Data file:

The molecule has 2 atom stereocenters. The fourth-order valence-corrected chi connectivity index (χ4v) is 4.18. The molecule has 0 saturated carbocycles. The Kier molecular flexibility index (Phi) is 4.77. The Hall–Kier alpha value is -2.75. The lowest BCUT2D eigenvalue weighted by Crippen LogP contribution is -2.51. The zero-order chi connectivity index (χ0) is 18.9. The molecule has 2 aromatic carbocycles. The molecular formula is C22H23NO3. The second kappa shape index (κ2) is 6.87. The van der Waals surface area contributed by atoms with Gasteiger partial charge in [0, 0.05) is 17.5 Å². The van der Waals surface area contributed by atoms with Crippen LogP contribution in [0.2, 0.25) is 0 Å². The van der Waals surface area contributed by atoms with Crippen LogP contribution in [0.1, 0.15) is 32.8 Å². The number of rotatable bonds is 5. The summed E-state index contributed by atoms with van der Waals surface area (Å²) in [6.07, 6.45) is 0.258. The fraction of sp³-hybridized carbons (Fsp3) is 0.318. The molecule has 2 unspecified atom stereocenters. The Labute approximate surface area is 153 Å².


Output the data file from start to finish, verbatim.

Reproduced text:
The molecule has 2 atom stereocenters. The fourth-order valence-corrected chi connectivity index (χ4v) is 4.18. The molecule has 0 saturated carbocycles. The Kier molecular flexibility index (Phi) is 4.77. The Hall–Kier alpha value is -2.75. The lowest BCUT2D eigenvalue weighted by Crippen LogP contribution is -2.51. The zero-order chi connectivity index (χ0) is 18.9. The molecule has 2 aromatic carbocycles. The molecular formula is C22H23NO3. The second kappa shape index (κ2) is 6.87. The van der Waals surface area contributed by atoms with Gasteiger partial charge in [0, 0.05) is 17.5 Å². The van der Waals surface area contributed by atoms with Crippen LogP contribution in [0.2, 0.25) is 0 Å². The van der Waals surface area contributed by atoms with Crippen LogP contribution in [0.1, 0.15) is 32.8 Å². The number of rotatable bonds is 5. The summed E-state index contributed by atoms with van der Waals surface area (Å²) in [6.07, 6.45) is 0.258. The fraction of sp³-hybridized carbons (Fsp3) is 0.318. The molecule has 2 unspecified atom stereocenters. The Labute approximate surface area is 153 Å².